While traditionalist Catholics tend to believe that their Church has always defended the Papacy’s powers of supreme and universal jurisdiction, there is strong evidence to suggest that this view gradually evolved in the West. One pope venerated by both Catholics and Orthodox as a saint, Pope St. Gregory the Great (r. 590-604), famously opposed Patriarch John of Constantinople’s desire to add the term “Ecumenical” to his title, writing to the patriarch that

“Whoever calls himself the universal bishop, or desires this title, is, by his pride, the precursor of Antichrist, because he thus attempts to raise himself above the others. The error into which he falls springs from pride equal to that of Antichrist; for as that Wicked One wished to be regarded as exalted above other men, like a god, so likewise whoever would be called sole bishop exalteth himself above others. . .”

Pope Gregory’s unequivocal condemnation of any primate calling himself “universal” or sole bishop might shock most Catholics who have never read it, since the Catholic Church has long attempted to convince its faithful that popes always professed the claim to universal authority and immediate jurisdiction over all other Christian Sees. Yet St. Gregory clarifies that this is anything but the case. He points out to Patriarch John that even when the 451 Ecumenical Council at Chalcedon offered the bishop of Rome the honorary title of ‘universal’ bishop, the reigning pope refused to accept it:

“You know it, my brother; hath not the venerable Council of Chalcedon conferred the honorary title of ‘universal’ upon the bishops of this Apostolic See [Rome], whereof I am, by God’s will, the servant? And yet none of us hath permitted this title to be given to him; none hath assumed this bold title, lest by assuming a special distinction in the dignity of the episcopate, we should seem to refuse it to all the brethren.” [Emphasis mine.]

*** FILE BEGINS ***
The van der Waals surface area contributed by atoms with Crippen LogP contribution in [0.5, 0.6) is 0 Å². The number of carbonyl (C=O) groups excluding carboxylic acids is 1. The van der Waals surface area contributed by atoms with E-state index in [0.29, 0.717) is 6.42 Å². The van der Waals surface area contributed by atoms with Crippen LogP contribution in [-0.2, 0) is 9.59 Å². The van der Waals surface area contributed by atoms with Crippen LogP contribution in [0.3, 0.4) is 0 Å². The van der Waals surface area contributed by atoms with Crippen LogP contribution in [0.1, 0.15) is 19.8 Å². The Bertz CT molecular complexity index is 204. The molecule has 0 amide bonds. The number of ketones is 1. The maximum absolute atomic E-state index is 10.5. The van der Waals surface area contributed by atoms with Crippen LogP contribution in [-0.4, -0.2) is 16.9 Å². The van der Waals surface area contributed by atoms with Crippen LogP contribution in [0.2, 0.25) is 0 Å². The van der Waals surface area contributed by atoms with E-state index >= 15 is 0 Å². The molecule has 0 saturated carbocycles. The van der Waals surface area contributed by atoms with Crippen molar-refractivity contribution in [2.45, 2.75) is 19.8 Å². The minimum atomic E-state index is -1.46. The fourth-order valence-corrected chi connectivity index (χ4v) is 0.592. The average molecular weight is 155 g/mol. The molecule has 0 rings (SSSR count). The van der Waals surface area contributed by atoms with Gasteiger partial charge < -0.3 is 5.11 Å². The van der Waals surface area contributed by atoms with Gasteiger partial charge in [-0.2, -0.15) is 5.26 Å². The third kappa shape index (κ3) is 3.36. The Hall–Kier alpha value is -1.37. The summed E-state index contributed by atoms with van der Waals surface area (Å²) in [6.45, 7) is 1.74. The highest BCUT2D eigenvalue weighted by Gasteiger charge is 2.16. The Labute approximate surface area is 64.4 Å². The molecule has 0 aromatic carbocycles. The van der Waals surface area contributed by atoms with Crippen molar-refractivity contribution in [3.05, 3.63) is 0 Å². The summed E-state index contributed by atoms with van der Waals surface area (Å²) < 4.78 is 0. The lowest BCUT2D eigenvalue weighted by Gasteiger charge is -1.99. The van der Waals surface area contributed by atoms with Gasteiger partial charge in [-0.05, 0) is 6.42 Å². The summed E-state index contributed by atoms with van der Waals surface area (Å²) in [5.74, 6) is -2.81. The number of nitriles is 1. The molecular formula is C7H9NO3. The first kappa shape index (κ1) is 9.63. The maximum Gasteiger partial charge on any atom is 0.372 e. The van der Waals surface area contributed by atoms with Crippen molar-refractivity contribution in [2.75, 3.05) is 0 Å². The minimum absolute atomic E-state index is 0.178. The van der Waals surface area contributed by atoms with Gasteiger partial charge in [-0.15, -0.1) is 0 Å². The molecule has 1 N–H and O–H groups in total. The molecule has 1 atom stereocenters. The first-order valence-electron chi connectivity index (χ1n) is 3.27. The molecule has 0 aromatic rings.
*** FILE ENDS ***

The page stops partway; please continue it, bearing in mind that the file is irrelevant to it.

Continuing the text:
This is the very antithesis of a pope claiming universal power and authority over all other Christian Sees. Pope St. Gregory refers to his fellow bishops as “brethren” and cautions against any bishop “assuming a special distinction in the dignity of the episcopate”. He not only reiterates that since his predecessors as Roman popes, first in honor among the five apostolic sees or patriarchates, declined the honorary title ‘universal’, all other patriarchs ought to avoid using the term, but he specifies that even when the Fathers at Chalcedon offered the popes this title, they understood it primarily as an honor of distinction, rather than a recognition of the Papacy’s unique power. St. Gregory clearly feared that this honorific title and similar ones offered to previous Roman popes could lead to an improper and heterodox elevation of one of the patriarchates above the others. Even the title ‘pope’, meaning ‘father’, was first applied not to the bishop of Rome, but to the Patriarch of Alexandria. Today, the primate of the Coptic Oriental Orthodox Church centered in Egypt is still addressed by this ancient title which precedes the Roman one.